Carlos Beltran will make a switch from CF to RF this season

February 28, 2011

If you are a Mets fan or a fan of reading good baseball information then definitely check out Adam Rubin who reports now for ESPN New York. He also reported for the local New York newspapers but has done a lot of New York Mets work.


Photo courtesy of New York Post: Anthony J. Causi

Carlos Beltran approached Terry Collins early Monday morning upon arriving at the New York Mets‘ spring-training complex and told his manager: “I need to talk to you.”

Beltran then informed his manager he wanted to initiate the long-debated move from center field to right field.

“I came today thinking in my heart, ‘I still think I can play center field,’ ” Beltran said. “But, at the same time, this is not about Carlos. This is about team.”

At 8:20 a.m., Angel Pagan was summoned into the manager’s office with Beltran and Collins for a five-minute meeting.

Pagan, who capably played center field in Beltran’s absence during the first half of last season as Beltran recovered from Jan. 13, 2010 arthroscopic knee surgery, then was informed he would be playing center field with Beltran in right field, rather than the opposite alignment.

Beltran said the preemptive move avoids a last-minute switch on the eve of the season and prevents weeks of media discussion about the potential move in between.

“In order for me to play center field, I need more time,” Beltran said. “I want to be on the same page with everyone here. I want Terry to have his time and to come to the ballpark ready to play the lineup without thinking where he is going to play Pagan, where he’s going to play me. At the same time I’m thinking about Pagan coming to the ballpark and preparing himself and focused to play baseball. I don’t want to create any distractions here. Like I said, I want to play right. I think it’s best for the team. I think it’s going to be best for me also, best for my knee. It’s going to be less active than playing center field.”

during spring training baseball Monday, Feb. 21, 2011, in Port St. Lucie, Fla. (AP Photo/Jeff Roberson)

Pagan, a fellow Puerto Rican, said: “I feel really fortunate to be passed this torch from the player I always looked up to. I think having him right next to me is going to be a great plus for me. I’m going to keep looking up to him and keep trying to pick his brain. He’s one of the best center fielders out there, and I’m trying to be like him.”

Beltran, 33, is in the final season of a seven-year, $119 million contract. He has started three games in right field in his career, all in 2000 for the Kansas City Royals.

Beltran said he consulted with agent Scott Boras, his wife Jessica and former Mets first baseman Carlos Delgado, who endorsed the move to prolong his career. He plans to enter Grapefruit League play in a week, after testing his right knee running the bases, and pledged to be ready for Opening Day.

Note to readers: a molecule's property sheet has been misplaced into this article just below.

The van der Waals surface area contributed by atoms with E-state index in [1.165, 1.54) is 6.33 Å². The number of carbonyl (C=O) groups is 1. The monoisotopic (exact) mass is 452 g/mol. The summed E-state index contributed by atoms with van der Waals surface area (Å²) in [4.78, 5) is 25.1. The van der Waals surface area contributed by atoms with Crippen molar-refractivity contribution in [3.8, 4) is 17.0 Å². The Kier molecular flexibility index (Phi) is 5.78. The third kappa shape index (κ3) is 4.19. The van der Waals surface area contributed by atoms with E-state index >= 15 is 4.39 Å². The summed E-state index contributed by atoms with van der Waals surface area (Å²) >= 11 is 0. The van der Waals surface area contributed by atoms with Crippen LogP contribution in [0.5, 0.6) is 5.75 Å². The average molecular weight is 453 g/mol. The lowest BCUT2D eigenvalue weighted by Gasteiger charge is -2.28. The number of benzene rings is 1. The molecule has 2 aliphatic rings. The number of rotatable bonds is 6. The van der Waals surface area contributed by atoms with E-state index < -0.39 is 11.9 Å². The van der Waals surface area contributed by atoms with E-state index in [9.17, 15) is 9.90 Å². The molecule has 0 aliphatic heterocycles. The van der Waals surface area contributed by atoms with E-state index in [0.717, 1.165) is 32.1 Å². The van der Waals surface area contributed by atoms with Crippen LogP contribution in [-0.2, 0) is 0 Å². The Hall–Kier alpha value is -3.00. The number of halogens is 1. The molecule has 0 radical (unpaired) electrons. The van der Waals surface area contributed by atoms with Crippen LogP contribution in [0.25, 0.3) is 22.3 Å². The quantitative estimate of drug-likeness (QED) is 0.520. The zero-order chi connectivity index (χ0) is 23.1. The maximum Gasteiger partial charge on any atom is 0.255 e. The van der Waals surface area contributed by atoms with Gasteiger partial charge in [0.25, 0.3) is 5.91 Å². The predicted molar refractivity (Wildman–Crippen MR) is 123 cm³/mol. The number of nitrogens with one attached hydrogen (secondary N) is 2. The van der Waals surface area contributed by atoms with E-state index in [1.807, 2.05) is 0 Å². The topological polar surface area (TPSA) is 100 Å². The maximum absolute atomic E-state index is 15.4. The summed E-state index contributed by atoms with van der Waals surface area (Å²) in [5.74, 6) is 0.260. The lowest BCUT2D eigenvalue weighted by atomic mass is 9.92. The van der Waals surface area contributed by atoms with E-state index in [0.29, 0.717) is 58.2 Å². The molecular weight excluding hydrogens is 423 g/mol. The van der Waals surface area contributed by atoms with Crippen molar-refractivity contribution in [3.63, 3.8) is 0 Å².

Collins implied at the start of camp that he preferred Beltran play right field this season, but the manager said he respected the veteran enough to let him have an opportunity to demonstrate he can play center field in Grapefruit League games if that was his wish.

“I am impressed with the way this whole thing has been handled,” the first-year manager said.

Beltran underwent surgery to clean out an arthritic right knee last January. That began a feud with the organization, which maintained it had not approved the procedure. When Beltran returned for the second half, he had decreased mobility.

Beltran joins other high-profile center fielders who have moved to right field, including Mike Cameron and Torii Hunter. Cameron’s move actually came with the Mets after Beltran originally signed as a free agent with the organization.

“It’s going to be less active,” Beltran said about playing right field. “I’m looking forward to saving my knees for the long run.”

New York Mets' David Wright congratulates teammate Carlos Beltran on a catch in far center field for the out on Houston Astros' Luke Scott to end the 14th inning (AP Photo/Pat Sullivan)

Third baseman David Wright was among the teammates praising Beltran’s selflessness.

“Any time you get a guy that’s accomplished what Carlos has accomplished, and done the kind of things that Carlos has done in this game, to be that guy that really sees the big picture and sees what’s best for this team and does something like that, it makes you want to go out there and really play united and play as a team,” Wright said. “That probably takes a lot coming from a guy that’s really accomplished what he’s accomplished. Carlos wouldn’t have done it if he didn’t feel comfortable doing it. I just think it’s a very selfless act.

“Like I said, baseball players have a lot of pride. To be able to kind of swallow that pride and look at what’s best for the team and make that decision, says a lot about what Carlos is trying to accomplish here.”